where the tags are already unbalanced and you're trying to fix it.

- Altova are useless for support. I was using V4.4 (?) and I can
accept that many of my problems might well be fixed bugs by now.
However they ignored my questions as to whether they were fixed or
not. So they lost an upgrade for a site licence, which wouldn't have
been a trivial sum.

- It really sucks for non-XML files. I spend all day editing, some
XML some not, and I don't want to have to do it in two editors. If I
have to make the choice, I'm not choosing XMLSpy.

- Text search is trivial (and frequently just breaks altogether).
It's a programmer's text editor FFS ! Find and Replace just _works_,
this isn't 1970 !

- It's just buggy. Any program that breaks Windows badly enough that
you can't do a clean shutdown afterwards is just too broken to trust.

- It's far too keen on validating and pretty printing things that
don't need it.

- It won't run XSLT on invalid documents. There's no reason why it
shouldn't permit this - XSLT doesn't depend on schema validity.

- It insists on having the schema available, or it whines like a
Californian teenager. If this is a publically shared schema on an tiny
developer support server, then the bloody XMLSpy users gang up and
club your server to death.

- It doesn't work with modularised schema. I was doing PartnerML
development, where the schema is all over the place. I never did get
XMLSpy to be happy in loading perfectly valid documents and working
with them correctly.

- And a dozen other minor whines, I no longer remember nor care
about.

--
Smert' spamionam
Jul 20 '05 #7

P: n/a
I can respect a scathing point of view when clearly shown to be
speaking from experience.

--
<%= Clinton Gallagher, "Twice the Results -- Half the Cost"
Architectural & e-Business Consulting -- Software Development
NET cs*********@REMOVETHISTEXTmetromilwaukee.com
URL http://www.metromilwaukee.com/clintongallagher/

"Andy Dingley" <di*****@codesmiths.com> wrote in message
news:de********************************@4ax.com...
On 16 Aug 2004 22:11:13 GMT, Mike Kamermans <mo******@hotmail.com>
wrote:
Oh, sidenote to Andy: please don't compare per analogy.


At 4am I don't have time to write product reviews on brain-dead
products.

On my last site, we had two corporate editor options; XMLSpy and
TextPad. After a while I switched to TextPad alone, even though it
has no XML features. At least it didn't break.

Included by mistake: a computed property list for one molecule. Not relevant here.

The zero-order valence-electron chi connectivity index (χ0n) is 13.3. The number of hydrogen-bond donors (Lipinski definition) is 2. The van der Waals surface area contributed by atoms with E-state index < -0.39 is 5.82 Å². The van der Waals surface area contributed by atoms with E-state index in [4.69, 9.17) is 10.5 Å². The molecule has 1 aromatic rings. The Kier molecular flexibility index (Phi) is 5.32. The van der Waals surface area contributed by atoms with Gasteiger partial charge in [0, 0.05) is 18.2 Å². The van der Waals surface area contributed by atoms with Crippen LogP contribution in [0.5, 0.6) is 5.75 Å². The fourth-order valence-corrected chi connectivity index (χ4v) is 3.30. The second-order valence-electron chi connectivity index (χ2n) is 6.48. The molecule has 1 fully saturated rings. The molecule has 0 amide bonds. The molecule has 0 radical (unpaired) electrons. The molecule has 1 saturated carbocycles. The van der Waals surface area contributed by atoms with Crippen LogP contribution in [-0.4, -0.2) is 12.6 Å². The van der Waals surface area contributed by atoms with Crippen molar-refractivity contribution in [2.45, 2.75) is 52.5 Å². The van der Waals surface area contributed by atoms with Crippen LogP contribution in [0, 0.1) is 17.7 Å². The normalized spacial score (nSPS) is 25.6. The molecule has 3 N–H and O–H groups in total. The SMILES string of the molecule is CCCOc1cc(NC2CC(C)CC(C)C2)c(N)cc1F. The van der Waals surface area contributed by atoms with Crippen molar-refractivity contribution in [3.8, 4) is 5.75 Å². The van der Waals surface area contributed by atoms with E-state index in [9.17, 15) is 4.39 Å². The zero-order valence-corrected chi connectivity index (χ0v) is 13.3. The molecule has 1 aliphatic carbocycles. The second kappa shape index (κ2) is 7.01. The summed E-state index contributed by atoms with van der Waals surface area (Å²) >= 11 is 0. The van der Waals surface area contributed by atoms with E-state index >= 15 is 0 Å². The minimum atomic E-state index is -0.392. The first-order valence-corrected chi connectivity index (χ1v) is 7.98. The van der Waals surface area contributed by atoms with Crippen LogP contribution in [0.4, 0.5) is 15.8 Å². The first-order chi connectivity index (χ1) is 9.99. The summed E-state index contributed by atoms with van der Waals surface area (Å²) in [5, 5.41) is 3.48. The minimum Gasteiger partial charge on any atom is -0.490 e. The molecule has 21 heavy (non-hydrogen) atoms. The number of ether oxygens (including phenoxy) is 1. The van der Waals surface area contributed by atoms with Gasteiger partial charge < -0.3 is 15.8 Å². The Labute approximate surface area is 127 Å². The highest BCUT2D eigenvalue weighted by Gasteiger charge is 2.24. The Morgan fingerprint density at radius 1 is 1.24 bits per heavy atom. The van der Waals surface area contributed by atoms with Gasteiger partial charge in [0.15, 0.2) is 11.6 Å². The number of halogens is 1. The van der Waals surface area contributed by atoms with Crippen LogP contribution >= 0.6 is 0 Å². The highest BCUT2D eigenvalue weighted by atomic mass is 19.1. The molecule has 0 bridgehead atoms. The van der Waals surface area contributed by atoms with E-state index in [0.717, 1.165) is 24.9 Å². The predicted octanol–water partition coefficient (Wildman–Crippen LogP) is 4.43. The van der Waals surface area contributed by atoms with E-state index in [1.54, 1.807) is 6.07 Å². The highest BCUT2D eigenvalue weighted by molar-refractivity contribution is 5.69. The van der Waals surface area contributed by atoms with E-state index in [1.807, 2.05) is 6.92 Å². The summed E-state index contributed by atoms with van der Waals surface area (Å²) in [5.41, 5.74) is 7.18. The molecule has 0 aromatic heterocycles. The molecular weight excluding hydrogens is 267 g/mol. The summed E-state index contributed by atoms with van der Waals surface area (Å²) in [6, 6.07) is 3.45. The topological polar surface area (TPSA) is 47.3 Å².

Good stuff:

- Nice integrated XSL dev environment. I like the way it swapped
XSLT processors so easily, even though you couldn't quite so easily
switch from one to another and back again. One day I'll sit down and
write something similar for jEdit (manyana !)

- Grid view for XML. Keeps the muppets who can't read the source
happy. Mind you, it crashes fatally on trying to print this view,
but you can't have everything...

- Happy smiley schema editor. I only once caught it breaking a
schema and changing it to something different, after round-tripping it
from source to idiot-view to source.
Bad stuff.

- It doesn't do element completion. All it does is create both tags
for you at once. This is just plain dumb wrong. It's wrong for new
typing, and it's completely useless for trying to sort out an edit
where the tags are already unbalanced and you're trying to fix it.

- Altova are useless for support. I was using V4.4 (?) and I can
accept that many of my problems might well be fixed bugs by now.
However they ignored my questions as to whether they were fixed or
not. So they lost an upgrade for a site licence, which wouldn't have
been a trivial sum.

- It really sucks for non-XML files. I spend all day editing, some
XML some not, and I don't want to have to do it in two editors. If I
have to make the choice, I'm not choosing XMLSpy.

- Text search is trivial (and frequently just breaks altogether).
It's a programmer's text editor FFS ! Find and Replace just _works_,
this isn't 1970 !

- It's just buggy. Any program that breaks Windows badly enough that
you can't do a clean shutdown afterwards is just too broken to trust.

- It's far too keen on validating and pretty printing things that
don't need it.

- It won't run XSLT on invalid documents. There's no reason why it
shouldn't permit this - XSLT doesn't depend on schema validity.

- It insists on having the schema available, or it whines like a
Californian teenager. If this is a publically shared schema on an tiny
developer support server, then the bloody XMLSpy users gang up and
club your server to death.

- It doesn't work with modularised schema. I was doing PartnerML
development, where the schema is all over the place. I never did get
XMLSpy to be happy in loading perfectly valid documents and working
with them correctly.

- And a dozen other minor whines, I no longer remember nor care
about.

--
Smert' spamionam

Jul 20 '05 #8

This discussion thread is closed